Christianity 201

November 28, 2012

Christ, Be Our Light

Today we begin with a video of a song that may be better known to our Catholic readers, Christ Be Our Light

There is another rendition of this song at this link. In both cases I don’t know, and it isn’t posted, who the artists and songwriter(s) are.


Matthew 5: 14-16

Ye are the light of the world. A city that is set on an hill cannot be hid.

Neither do men light a candle, and put it under a bushel, but on a candlestick; and it giveth light unto all that are in the house.

Let your light so shine before men, that they may see your good works, and glorify your Father which is in heaven.

Christ has given us the sacred responsibility to let our light – the Light of Christ within us – shine to others. We do that by striving to be like Him. When we serve others, we are serving our Father in heaven, and we glorify Him. It is our responsibility to help others, lift others when they are down, teach others, share goodness and the light we have within us with others.

We also have the responsibility to be humble enough to receive, because that is how we help others share their light.

~ Susan at The Reliant Self blog


The more holes we have in the tapestry of our life, the more Jesus can shine through.

~ Quoted at Awe Ministries


Philippians 2:14-18

14 Do everything without grumbling or arguing, 15 so that you may become blameless and pure, “children of God without fault in a warped and crooked generation.” Then you will shine among them like stars in the sky 16 as you hold firmly to the word of life. And then I will be able to boast on the day of Christ that I did not run or labor in vain. 17 But even if I am being poured out like a drink offering on the sacrifice and service coming from your faith, I am glad and rejoice with all of you. 18 So you too should be glad and rejoice with me.

So what does working out our own salvation mean in practice? Well, first of all it means doing all things without grumbling or complaining. That should bring about a major change in our lives! And one that marks us out as different from other people. Just take a moment to think about  how much of everyday life and conversation is based around complaining and grumbling. Now we do need to remember that Paul is not laying down a law, but a principle. It does not mean that we never object to anything, but it does mean we have a very different attitude. 

The goal of our life is to be blameless and innocent, children of God. We are to stand out as different in the world. Jesus stood out not just because of the miracles He did, but for the very different life and attitude He had. We are to shine out as lights in this world. Isaiah 60 talks about us shining as lights in the midst of the darkness. Jesus is the light of the world, but He also said that we are to be the light of the world.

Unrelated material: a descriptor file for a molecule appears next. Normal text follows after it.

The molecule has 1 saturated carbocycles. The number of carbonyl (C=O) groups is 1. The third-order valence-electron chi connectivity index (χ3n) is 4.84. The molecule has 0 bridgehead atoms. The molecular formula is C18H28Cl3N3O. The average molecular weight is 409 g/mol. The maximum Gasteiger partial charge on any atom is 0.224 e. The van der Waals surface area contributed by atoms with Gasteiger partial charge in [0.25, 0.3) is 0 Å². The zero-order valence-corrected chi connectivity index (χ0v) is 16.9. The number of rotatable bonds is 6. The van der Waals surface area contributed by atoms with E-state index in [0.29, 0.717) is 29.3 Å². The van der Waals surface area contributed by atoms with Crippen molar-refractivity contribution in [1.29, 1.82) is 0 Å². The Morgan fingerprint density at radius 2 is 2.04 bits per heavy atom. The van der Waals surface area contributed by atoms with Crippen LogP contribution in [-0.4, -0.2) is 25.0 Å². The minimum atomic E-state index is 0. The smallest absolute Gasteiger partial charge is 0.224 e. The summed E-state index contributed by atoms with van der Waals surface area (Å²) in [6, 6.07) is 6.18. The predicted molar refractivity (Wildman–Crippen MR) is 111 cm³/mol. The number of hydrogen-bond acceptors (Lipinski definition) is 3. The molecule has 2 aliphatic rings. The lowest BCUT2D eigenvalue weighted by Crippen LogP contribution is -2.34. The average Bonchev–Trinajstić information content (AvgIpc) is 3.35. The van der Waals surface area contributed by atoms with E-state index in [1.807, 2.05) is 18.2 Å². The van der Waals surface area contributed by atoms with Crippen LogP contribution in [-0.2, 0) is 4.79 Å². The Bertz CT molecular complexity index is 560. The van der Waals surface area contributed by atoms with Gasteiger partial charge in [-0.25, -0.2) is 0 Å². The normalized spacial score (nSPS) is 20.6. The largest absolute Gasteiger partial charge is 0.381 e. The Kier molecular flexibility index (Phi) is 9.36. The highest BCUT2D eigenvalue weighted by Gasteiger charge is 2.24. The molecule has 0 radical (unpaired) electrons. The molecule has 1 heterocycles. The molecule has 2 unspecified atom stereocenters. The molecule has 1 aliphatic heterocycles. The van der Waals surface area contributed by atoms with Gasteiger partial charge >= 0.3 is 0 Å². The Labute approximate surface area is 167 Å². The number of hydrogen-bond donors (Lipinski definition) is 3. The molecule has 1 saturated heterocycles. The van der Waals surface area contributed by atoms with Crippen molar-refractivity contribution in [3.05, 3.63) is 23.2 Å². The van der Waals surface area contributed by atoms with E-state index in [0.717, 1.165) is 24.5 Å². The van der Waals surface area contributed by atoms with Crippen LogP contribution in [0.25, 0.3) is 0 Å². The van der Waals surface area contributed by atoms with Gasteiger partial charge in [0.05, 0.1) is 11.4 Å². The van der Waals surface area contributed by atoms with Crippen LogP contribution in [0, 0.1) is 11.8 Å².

By living like this we hold out the word of life to the world. This is what Paul desires. Even if he himself was to die, if those he was an apostle to lived Christ like lives in the world he would be happy.


Inspired by John 9:1-41

Amid the crowds celebrates the Feast of Tabernacles a blind man sits in his usual corner of the marketplace his arm outstretched and his ears, hoping for the sound of pity, the clink of coins in his beggar’s bowl. He accepts his fate—born blind, he knows nothing different; he doesn’t even cry out but simply waits for the beggar’s pittance.

He senses a shadow invading his corner. The noisy crowd is oddly silent. The blind man hears someone spit on the ground and he recoils against the wall. A rough hand touches his face and smears mud on his closed eyes. Then he hears the gentle command: “Go, wash in the Pool of Siloam!” The blind man drops his beggar’s bowl and allows himself to be led to the waters of the pool. He washes his face and opens his eyes.

Light pierces his blindness and he sees. Light pierces his spirit and the darkness, gloom and despair are shattered. He is filled with the LIGHT of day. And, as if one miracle isn’t enough, the one who lived in darkness is reborn into the LIGHT of God.

The sighted-man tells and retells the story of his gift of unasked for sight — his miracle. He speaks to those whose hearts are open to believe. He defends himself before those who desire only to remain in darkness of disbelief.

Once we see in the light of Christ, we can open our eyes and heart to God. During this week may I prayerfully consider a time when my eyes were opened to see differently? Where do I see the God’s light in the world today?

”To those who believe no explanation is necessary,
to those who refuse to believe no explanation suffices.”
Song of Bernadette by Franz Werfel

~ Sr. Antoinette Marie Moon, SND


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